The heightened state of alert for all western forces in the region at the time saw six Typhoons deployed to the station in August 2013 to “protect UK interests”, and in August 2014 a number of Tornadoes were deployed to Akrotiri to carry out reconnaissance missions over Syria and Iraq following the increased influence of ISIS in the region. A month later, and following a vote in Parliament, two Tornadoes took off from Akrotiri to carry out air strikes on ISIS forces at the request of Kurdish forces in Iraq.

Tornado GR4 on return to RAF Akrotiri Cyprus after an armed reconnaissance mission in support of OP SHADER in 2014

(Tornado GR4 on return to RAF Akrotiri Cyprus after an armed reconnaissance mission in support of OP SHADER in 2014 - MOD)

Five years after the Tornadoes were stationed in Cyprus, the first F-35 Lightning II sorties were launched from Akrotiri, six of the RAF’s new jets deployed to take part in strikes against ISIS.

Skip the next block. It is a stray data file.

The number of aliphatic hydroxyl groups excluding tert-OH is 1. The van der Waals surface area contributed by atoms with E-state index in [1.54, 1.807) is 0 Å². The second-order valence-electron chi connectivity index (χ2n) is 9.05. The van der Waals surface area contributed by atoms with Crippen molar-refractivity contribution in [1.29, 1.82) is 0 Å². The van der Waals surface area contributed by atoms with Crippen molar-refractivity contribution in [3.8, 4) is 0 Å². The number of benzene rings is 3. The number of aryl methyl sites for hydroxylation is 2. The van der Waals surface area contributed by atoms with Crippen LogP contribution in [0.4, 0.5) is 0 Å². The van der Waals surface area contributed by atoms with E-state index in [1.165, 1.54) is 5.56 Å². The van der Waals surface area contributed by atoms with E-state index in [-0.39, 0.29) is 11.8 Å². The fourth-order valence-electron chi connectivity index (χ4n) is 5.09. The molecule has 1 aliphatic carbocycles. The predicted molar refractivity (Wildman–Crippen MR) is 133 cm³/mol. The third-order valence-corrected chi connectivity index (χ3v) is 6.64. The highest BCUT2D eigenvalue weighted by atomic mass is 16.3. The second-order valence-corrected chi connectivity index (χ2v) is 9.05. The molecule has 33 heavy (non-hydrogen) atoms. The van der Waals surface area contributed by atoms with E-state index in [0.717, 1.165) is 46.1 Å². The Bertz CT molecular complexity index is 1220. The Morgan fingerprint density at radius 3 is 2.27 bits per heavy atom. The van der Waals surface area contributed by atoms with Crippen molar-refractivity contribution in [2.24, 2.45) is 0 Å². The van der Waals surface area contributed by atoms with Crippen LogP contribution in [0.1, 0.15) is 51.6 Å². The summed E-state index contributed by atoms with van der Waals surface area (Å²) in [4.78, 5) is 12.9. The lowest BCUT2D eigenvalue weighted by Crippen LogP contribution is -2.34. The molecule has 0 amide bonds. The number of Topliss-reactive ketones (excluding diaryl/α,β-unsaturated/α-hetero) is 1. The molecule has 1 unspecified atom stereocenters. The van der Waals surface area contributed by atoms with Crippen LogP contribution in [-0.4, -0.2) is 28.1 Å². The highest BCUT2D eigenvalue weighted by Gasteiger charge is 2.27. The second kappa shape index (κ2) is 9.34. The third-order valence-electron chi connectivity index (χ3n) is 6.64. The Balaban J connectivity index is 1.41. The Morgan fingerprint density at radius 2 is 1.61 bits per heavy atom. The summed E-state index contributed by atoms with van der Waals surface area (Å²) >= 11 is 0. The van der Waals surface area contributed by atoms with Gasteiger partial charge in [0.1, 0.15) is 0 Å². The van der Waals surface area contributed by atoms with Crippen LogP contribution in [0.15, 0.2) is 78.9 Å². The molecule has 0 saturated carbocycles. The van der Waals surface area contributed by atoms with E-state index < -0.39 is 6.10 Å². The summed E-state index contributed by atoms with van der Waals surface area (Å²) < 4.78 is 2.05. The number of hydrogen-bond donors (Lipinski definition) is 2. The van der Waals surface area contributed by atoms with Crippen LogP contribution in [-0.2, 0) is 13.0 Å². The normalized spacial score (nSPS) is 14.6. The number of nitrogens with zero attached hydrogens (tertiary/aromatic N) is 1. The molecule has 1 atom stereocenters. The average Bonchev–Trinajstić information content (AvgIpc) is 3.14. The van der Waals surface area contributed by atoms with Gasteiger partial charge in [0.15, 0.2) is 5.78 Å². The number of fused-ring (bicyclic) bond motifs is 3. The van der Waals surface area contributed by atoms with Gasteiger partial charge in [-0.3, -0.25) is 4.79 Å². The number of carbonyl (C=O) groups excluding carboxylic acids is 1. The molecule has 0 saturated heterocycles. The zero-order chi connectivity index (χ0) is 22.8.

Today, the future for Akrotiri appears assured, with the improvement of facilities on site further proof of long-term plans, the station home to 84 Squadron and the 903 Expeditionary Air Wing, the site’s Griffin helicopters also playing a vital role in search and rescue on the island and beyond.

Construction at Akrotiri is expected to commence later this year, with completion of the new facility planned for late 2026, Minister for Defence Procurement, James Cartlidge, saying: “RAF Akrotiri is an incredibly busy overseas base, supporting operations in the region and beyond – including the recent evacuation from Sudan – and this £66m investment will significantly improve these facilities for our personnel and their families.